The petitioner acknowledged in his statements that the victim's shoes did not have any fingerprints on them stating that they had been held by a coat. He further stated in one of the statements that he had wiped the victim's vehicle of any fingerprints. The petitioner also admitted that he had the victim's blood on his hands. Each of these statements were made before any of the forensic testing had been performed on the items in question and before the information surrounding the victim's death became public knowledge.

            On April 11, 1986, a Kanawha County jury found the petitioner guilty of six counts of forgery, six counts of uttering, one count of kidnaping, and one count of first- degree murder for felony murder based upon the underlying crime of robbery. The jury recommended mercy on the first-degree murder, but did not recommend mercy on the kidnaping conviction. On June 2, 1986, the petitioner was sentenced to concurrent sentences_resulting in a life sentence with no possibility of parole.

            On August 3, 1989, the petitioner filed a petition for appeal with this Court, but that petition was refused by order entered on November 7, 1989. In 1993, the petitioner filed a petition for writ of habeas corpus in the circuit court of Kanawha County. (See footnote 2) On July 25, 2003, an evidentiary hearing was held, and on January 26, 2004, the circuit court denied the petitioner's habeas petition in a detailed sixteen-page opinion that addressed each of the claims on the merits. The petitioner then filed a petition for appeal with this Court, and on January 19, 2005, said petition was refused. On March 28, 2007, the petitioner filed a pro se habeas petition founded upon the alleged false reports by the West Virginia State Police Forensic Laboratory taken during the time that former State Police Serologist Fred Zain was working at the laboratory. (See footnote 3) Thereafter, the petitioner was appointed counsel who filed a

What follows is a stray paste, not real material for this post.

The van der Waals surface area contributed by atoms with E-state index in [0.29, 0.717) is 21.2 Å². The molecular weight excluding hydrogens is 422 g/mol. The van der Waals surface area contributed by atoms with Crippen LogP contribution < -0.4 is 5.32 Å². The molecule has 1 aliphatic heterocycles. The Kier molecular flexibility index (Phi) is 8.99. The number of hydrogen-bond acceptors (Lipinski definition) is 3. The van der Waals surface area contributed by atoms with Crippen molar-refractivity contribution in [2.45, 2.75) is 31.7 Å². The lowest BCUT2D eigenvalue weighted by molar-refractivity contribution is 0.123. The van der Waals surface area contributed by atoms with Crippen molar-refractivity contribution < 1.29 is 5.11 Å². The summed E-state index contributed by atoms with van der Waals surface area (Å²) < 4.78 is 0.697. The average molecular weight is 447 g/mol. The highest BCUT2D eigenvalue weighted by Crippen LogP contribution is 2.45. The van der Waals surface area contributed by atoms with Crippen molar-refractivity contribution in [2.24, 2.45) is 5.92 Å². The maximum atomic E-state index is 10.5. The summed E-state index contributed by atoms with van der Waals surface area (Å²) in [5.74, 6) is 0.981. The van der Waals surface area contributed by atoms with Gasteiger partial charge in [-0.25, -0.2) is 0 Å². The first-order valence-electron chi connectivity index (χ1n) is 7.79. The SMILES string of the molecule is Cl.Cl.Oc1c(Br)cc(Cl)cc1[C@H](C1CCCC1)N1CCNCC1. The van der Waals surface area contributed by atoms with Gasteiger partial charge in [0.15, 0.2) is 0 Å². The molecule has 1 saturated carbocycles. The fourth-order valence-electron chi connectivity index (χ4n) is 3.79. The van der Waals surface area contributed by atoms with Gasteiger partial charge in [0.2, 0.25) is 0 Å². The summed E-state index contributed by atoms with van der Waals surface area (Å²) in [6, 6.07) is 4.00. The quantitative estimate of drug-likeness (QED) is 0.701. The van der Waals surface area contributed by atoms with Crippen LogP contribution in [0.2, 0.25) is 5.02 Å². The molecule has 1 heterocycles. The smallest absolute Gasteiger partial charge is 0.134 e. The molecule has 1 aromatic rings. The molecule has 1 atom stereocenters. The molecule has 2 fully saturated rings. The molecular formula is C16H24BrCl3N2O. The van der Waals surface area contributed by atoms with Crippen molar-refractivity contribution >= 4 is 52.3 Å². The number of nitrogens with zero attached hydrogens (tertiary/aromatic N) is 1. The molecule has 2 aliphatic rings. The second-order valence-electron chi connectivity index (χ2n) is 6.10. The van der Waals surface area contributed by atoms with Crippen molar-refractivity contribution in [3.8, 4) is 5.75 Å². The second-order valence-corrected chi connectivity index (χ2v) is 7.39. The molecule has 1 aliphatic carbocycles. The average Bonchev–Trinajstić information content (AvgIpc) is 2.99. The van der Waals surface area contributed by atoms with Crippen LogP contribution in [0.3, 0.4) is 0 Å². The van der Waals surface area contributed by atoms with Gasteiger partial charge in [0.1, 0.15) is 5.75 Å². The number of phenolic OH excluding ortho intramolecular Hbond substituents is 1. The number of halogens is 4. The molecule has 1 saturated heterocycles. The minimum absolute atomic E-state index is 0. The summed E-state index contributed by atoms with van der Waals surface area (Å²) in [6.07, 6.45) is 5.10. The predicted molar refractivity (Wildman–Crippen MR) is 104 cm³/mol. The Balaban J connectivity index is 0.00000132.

motion for post-conviction DNA testing. A hearing on that motion was held on October 27, 2008, and the circuit court denied the motion on February 27, 2009. The petitioner then filed his present writ of mandamus with this Court as per the requirements of W.Va. Code § 15- 2B-14(j). (See footnote 4)

II.
 
STANDARD OF REVIEW


            As set forth above, the petitioner seeks a writ of mandamus directing the Kanawha County Circuit Court Judge to grant his motion for post-conviction DNA Testing. We have explained that “'“[m]andamus lies to require the discharge by a public officer of a nondiscretionary duty.” Point 3 Syllabus, State ex rel. Greenbrier County Airport Authority v. Hanna, 151 W.Va. 479 [, 153 S.E.2d 284 (1967)].' Syllabus point 1, State ex rel. West Virginia Housing Development Fund v. Copenhaver, 153 W.Va. 636, 171 S.E.2d 545
(1969).” Syllabus Point 1, State ex rel. Williams v. Department of Mil. Aff., 212 W.Va. 407, 573 S.E.2d 1 (2002). Our standard of review for proceedings in mandamus has long established that:

                      A writ of mandamus will not issue unless three elements coexist_(1) a clear legal right in the petitioner to the relief sought; (2) a legal duty on the part of respondent to do the thing which the petitioner seeks to compel; and (3) the absence of another adequate remedy.

Syllabus Point 2, State ex rel. Kucera v. City of Wheeling, 153 W.Va. 538, 170 S.E.2d 367 (1969). Accord, Syllabus Point 5, Phillip Leon M. v. Greenbrier County Board of Education, 199 W.Va. 400, 484 S.E.2d 909 (1996), modified in part, Cathe A. v. Doddridge County Bd. of Educ., 200 W.Va. 521, 490 S.E.2d 340 (1997); Syllabus Point 2, State ex rel. Blankenship v. Richardson, 196 W.Va. 726, 474 S.E.2d 906 (1996); Syllabus Point 1, Hickman v. Epstein, 192 W.Va. 42, 450 S.E.2d 406 (1994); Syllabus Point 1, State ex rel. McGraw v. West Virginia Ethics Com'n, 200 W.Va. 723, 490 S.E.2d 812 (1997). Likewise, we have stated that a de novo standard of review applies to a circuit court's decision to grant or deny a writ of mandamus. McComas v. Board of Educ. of Fayette County, 197 W.Va. 188, 193, 475 S.E.2d 280, 285 (1996). Furthermore, “the burden of proof as to all the elements necessary to obtain mandamus is upon the party seeking the relief[,]” 52 Am. Jur. 2d Mandamus § 3 at 271 (2000) (footnote omitted), a failure to meet any one of them is fatal.

            With these standards in mind, the assigned error will be considered.

III.

DISCUSSION